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Public Statements

The Ongoing Health Care Debate

Floor Speech

By:
Date:
Location: Washington, DC

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Mr. DUFFY. I appreciate the gentleman from Arkansas yielding.

I want to take a couple of steps back in this conversation and first talk about the national debt.

Many Americans are well aware that today we owe well over $15 trillion in national debt. This year alone we're going to borrow $1.3 trillion on top of a trillion dollars last year and the year before that. There are trillion-dollar deficits as far as the eye can see.

Last year, the House Republicans put forward a budget that showed a path to balance telling the American people how we balanced the American budget at some point in the future.

Now, last year and this year, the President put out a budget, neither of which were ever balanced, never telling the American people what his plan is to bring American spending to balance with its revenues.

So we look a couple years back when the President and this House passed the Affordable Care Act, or ObamaCare, which the CBO now states that over 10 years, the rosiest of projections say it's going to cost the country nearly $2 trillion more. Even when they put out that budget or that proposal for health care reform, they're still not willing to put out a budget that says how we're going to pay for it. That concerns me.

I'm a father of six. We're spending today and passing the bill off to the next generation. It's unconscionable.

Let's actually talk about what the President and this House have passed in ObamaCare: $2 trillion over 10 years in additional spending. It's a bill that is going to empower bureaucrats in this town to make health care decisions for Americans in every part of the country instead of your family, your health care provider, or you making that decision.

Listen, I'm from Wisconsin, and I know the values that we have in central Wisconsin. They're probably a little bit different in Arkansas or Kansas or Kentucky, Minnesota, or Michigan. I think we should allow people to make their health care decisions instead of bureaucrats in Washington.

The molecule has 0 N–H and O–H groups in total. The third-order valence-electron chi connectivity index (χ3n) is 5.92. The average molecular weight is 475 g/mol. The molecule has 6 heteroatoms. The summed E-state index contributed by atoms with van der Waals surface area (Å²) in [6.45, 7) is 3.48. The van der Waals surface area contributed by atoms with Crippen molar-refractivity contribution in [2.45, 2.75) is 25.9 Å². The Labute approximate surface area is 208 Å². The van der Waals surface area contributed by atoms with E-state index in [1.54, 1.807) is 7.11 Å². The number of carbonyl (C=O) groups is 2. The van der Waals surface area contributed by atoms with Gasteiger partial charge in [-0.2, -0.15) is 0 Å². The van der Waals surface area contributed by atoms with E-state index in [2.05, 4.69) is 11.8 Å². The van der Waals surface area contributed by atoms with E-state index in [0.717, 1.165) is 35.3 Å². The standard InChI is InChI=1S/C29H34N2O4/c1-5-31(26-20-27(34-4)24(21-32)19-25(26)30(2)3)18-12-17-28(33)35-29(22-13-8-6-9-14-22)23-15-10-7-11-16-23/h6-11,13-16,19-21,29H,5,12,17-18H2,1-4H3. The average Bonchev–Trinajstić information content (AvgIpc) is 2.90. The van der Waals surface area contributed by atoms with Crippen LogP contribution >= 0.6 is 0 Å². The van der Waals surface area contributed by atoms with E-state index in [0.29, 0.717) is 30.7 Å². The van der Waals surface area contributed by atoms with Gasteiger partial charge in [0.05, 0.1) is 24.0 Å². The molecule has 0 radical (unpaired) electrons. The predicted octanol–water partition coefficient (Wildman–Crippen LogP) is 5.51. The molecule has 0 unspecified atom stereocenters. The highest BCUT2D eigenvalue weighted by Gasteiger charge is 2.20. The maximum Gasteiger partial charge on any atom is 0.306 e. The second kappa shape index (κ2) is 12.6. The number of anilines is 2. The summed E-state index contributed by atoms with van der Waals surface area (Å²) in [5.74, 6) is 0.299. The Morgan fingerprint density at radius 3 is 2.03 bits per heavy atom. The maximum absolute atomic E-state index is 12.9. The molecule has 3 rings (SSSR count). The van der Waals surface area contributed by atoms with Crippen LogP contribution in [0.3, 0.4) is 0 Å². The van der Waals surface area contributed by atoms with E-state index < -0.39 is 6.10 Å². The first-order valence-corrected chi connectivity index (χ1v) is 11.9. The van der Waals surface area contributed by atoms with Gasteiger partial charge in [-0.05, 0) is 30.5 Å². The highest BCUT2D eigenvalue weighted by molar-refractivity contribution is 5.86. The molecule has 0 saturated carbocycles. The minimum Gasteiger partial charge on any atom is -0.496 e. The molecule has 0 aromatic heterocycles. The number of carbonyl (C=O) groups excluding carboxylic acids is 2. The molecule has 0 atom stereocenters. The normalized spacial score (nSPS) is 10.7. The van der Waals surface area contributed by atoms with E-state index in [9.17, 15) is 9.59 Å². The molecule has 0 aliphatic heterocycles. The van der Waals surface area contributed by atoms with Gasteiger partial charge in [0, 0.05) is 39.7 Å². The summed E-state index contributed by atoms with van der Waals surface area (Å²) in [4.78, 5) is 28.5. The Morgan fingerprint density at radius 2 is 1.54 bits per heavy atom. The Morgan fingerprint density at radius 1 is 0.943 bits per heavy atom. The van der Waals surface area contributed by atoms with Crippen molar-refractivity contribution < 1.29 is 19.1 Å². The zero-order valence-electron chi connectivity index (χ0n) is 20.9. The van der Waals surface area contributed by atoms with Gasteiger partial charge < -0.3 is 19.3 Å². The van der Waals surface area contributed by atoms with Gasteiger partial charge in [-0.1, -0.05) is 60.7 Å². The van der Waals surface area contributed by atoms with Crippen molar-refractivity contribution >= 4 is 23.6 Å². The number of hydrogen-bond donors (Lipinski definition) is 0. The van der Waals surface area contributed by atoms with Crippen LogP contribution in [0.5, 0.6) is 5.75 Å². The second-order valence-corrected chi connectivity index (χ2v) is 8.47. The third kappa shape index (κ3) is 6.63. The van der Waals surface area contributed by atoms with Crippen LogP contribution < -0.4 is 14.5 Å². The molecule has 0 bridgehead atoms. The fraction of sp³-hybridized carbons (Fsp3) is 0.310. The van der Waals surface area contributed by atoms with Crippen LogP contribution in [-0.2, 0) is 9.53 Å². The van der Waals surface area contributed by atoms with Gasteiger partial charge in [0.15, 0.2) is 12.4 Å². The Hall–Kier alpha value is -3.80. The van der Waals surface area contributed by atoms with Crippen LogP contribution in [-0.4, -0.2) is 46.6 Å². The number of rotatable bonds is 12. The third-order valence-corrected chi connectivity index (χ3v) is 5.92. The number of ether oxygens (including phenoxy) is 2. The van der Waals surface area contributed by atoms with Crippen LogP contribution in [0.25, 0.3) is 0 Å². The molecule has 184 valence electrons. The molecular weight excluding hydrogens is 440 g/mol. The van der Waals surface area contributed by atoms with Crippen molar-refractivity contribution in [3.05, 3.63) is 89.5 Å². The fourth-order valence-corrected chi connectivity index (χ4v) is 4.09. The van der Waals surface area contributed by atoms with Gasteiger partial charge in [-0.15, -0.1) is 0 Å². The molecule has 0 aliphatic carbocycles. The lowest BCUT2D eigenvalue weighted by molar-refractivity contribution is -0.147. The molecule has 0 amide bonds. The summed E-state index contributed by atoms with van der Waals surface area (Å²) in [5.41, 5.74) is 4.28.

But what concerns me the most is how ObamaCare impacts Medicare.

Now, listen. ObamaCare takes a half a trillion dollars out of Medicare and uses it to fund ObamaCare. Now, we all know in America that we have some financial pressures on Medicare. We know that we have to come together as a country, as a community, both parties, to figure out how we're going to pay for Medicare, keep the promise to our seniors.

At a time when we're still having that debate, to think that this House would pass a bill and take a half a trillion dollars out of Medicare and use it for ObamaCare, I think that's wrong. Let's first figure out how we keep the promise to our seniors before you make a promise to anyone else with their money. That is unconscionable.

What concerns me the most is what the gentleman from Arkansas mentioned, which is the Independent Payment Advisory Board. It's the IPAB, and we haven't heard a lot about it, but I think you'll hear a lot more as the months go on. This is a board of 15 unelected bureaucrats. What they're going to do is look at reimbursement rates with Medicare, and they are going to be able to systematically reduce reimbursements to doctors, hospitals, and clinics for the care for our seniors.